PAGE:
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There’s also Smart Cruise Control, Apple CarPlay, Android Auto, wireless smartphone charging, Hyundai’s Blue Link Connected Services, an impressive Infinity Premium Audio system along with an 8-inch touchscreen display that relays all the EV related information to help the driver get the most from what’s available.

 

Conclusions

Okay, this car has a battery that falls to the smaller side, but the range is pretty good because of the sheer efficiency of the drivetrain. The Honda Clarity has almost as big a battery but can only muster an 89 mile EPA rating. With the speed of CCS charging and the increasing number of chargers available, I wouldn’t hesitate to take this car on a 250-mile trip - maybe even further. It feels like a really good balance of efficiency and battery size. Combine a price of $36,885 for the top of the line Limited trim and the $7500 tax credit and this car falls readily into the affordable range. And, with the excellent battery warranty, one begins to see that there’s real value here.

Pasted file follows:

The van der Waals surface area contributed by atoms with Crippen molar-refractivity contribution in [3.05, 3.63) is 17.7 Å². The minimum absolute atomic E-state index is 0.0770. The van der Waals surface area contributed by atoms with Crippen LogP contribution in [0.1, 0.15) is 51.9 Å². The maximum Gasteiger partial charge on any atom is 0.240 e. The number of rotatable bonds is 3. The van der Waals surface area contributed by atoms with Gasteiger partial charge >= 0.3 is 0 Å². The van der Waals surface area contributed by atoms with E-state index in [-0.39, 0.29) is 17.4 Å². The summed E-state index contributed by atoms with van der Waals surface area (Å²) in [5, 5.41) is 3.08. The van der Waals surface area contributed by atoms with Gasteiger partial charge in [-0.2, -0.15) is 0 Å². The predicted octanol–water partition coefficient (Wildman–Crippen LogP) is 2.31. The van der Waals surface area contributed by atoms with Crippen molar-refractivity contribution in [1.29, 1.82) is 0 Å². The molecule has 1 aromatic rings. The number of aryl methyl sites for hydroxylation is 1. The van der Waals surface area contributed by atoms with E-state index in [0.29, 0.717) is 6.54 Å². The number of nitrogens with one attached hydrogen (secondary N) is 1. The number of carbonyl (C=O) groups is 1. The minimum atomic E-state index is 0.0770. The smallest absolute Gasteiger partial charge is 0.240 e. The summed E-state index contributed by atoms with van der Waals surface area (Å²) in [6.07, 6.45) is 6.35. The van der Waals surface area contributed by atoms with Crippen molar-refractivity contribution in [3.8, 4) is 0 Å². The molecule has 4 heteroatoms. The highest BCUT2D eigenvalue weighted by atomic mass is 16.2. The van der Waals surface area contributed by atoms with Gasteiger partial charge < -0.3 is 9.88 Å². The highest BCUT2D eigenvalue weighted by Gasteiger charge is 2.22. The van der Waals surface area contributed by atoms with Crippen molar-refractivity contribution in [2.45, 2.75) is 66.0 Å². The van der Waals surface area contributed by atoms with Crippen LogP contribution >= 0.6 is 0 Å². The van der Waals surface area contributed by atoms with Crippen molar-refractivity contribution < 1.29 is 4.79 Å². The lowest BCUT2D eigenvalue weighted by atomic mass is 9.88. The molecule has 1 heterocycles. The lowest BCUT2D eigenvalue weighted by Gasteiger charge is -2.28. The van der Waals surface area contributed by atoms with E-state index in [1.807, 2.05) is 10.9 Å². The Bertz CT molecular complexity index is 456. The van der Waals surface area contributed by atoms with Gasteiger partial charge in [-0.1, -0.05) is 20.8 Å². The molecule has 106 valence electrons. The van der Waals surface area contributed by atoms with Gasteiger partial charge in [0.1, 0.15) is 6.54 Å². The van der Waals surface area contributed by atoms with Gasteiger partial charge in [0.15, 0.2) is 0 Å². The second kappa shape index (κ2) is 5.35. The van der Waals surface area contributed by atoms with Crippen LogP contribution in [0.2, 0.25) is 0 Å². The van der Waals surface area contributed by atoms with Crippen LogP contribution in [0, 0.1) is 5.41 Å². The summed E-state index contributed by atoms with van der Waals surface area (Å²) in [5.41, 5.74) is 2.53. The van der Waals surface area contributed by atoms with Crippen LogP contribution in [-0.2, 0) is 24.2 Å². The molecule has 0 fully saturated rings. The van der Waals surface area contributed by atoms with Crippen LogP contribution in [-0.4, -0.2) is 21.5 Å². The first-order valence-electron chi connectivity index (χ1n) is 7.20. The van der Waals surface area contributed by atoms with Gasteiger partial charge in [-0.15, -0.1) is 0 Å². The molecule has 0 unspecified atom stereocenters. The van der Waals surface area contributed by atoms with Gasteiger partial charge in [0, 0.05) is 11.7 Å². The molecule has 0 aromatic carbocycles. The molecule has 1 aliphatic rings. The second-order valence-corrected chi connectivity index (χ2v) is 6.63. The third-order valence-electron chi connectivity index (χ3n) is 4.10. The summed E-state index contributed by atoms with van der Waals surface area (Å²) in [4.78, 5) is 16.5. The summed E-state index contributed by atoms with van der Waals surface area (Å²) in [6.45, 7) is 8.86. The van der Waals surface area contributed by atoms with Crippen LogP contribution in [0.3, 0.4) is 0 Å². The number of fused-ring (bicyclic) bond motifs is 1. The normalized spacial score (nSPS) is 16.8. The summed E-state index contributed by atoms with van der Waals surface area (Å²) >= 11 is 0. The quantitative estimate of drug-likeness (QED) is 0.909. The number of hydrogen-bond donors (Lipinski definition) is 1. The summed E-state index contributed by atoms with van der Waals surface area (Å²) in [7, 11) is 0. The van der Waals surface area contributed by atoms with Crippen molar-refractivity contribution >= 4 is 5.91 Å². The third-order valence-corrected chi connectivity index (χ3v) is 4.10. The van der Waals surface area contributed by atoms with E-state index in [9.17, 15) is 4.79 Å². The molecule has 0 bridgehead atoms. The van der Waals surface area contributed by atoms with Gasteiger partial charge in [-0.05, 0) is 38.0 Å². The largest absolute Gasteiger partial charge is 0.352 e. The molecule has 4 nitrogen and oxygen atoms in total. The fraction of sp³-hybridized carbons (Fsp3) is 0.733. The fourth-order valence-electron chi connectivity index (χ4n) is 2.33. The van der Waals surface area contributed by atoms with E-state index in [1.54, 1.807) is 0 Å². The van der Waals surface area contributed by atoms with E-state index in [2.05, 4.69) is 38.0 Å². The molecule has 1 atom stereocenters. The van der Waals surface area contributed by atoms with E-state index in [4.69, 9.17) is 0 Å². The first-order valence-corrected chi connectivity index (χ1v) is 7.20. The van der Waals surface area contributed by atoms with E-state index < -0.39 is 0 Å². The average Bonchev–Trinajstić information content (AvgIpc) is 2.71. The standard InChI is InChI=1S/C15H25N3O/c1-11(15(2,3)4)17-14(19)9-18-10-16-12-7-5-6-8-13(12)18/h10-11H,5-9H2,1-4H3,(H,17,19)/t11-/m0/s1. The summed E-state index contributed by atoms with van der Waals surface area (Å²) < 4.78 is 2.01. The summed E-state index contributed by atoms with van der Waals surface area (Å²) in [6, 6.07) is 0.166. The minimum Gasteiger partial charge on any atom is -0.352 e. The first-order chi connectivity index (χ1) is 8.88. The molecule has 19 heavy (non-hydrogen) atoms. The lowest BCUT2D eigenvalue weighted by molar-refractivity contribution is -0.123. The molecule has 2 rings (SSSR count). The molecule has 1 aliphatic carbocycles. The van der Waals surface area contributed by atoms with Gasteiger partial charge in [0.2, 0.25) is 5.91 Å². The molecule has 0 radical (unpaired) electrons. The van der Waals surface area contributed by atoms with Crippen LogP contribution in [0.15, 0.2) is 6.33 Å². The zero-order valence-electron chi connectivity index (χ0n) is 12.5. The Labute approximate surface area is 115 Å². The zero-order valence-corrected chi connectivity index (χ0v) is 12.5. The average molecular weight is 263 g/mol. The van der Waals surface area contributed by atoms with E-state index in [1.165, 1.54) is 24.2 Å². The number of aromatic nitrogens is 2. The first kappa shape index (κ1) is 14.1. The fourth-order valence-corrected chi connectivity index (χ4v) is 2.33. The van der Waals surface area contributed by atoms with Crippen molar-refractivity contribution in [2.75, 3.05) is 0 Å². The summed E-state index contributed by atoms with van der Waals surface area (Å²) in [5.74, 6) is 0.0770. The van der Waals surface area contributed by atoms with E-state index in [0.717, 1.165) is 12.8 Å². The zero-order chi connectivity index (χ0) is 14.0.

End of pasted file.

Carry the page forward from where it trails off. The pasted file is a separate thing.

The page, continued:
What you get in the Ioniq Electric is a car that feels like a normal car. It’s easy to forget you’re driving an EV. From the appearance to the easy to figure out controls, everything is normal and there’s a comfort in that because, as we move further away from the early adopter mentality, there needs to be something that resonates with car buyers who just want to get around and don’t care about making a statement at every stoplight. This, my friends, is their car. And that is what will keep the Ioniq relevant.

HYUNDAI IONIQ ELECTRIC

Gallery: Hyundai IONIQ Electric Test Drive: It Feels Very Conventional